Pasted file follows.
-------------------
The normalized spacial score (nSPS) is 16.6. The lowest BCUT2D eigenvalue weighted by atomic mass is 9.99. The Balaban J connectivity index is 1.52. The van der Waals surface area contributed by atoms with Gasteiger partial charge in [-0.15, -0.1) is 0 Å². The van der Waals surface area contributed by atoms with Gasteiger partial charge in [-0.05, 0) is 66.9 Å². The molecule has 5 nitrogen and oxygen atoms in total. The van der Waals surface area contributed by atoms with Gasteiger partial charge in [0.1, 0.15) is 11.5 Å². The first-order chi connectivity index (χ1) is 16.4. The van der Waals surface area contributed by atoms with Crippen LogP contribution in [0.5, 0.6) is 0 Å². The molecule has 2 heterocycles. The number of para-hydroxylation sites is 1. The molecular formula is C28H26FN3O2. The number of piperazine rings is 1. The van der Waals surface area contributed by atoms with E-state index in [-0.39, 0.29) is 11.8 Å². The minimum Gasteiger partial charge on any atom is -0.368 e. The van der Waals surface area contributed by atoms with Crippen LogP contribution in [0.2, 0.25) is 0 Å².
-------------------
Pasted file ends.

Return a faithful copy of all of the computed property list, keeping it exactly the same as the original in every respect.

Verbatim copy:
The normalized spacial score (nSPS) is 16.6. The lowest BCUT2D eigenvalue weighted by atomic mass is 9.99. The Balaban J connectivity index is 1.52. The van der Waals surface area contributed by atoms with Gasteiger partial charge in [-0.15, -0.1) is 0 Å². The van der Waals surface area contributed by atoms with Gasteiger partial charge in [-0.05, 0) is 66.9 Å². The molecule has 5 nitrogen and oxygen atoms in total. The van der Waals surface area contributed by atoms with Gasteiger partial charge in [0.1, 0.15) is 11.5 Å². The first-order chi connectivity index (χ1) is 16.4. The van der Waals surface area contributed by atoms with Crippen LogP contribution in [0.5, 0.6) is 0 Å². The molecule has 2 heterocycles. The number of para-hydroxylation sites is 1. The molecular formula is C28H26FN3O2. The number of piperazine rings is 1. The van der Waals surface area contributed by atoms with E-state index in [-0.39, 0.29) is 11.8 Å². The minimum Gasteiger partial charge on any atom is -0.368 e. The van der Waals surface area contributed by atoms with Crippen LogP contribution in [0.2, 0.25) is 0 Å².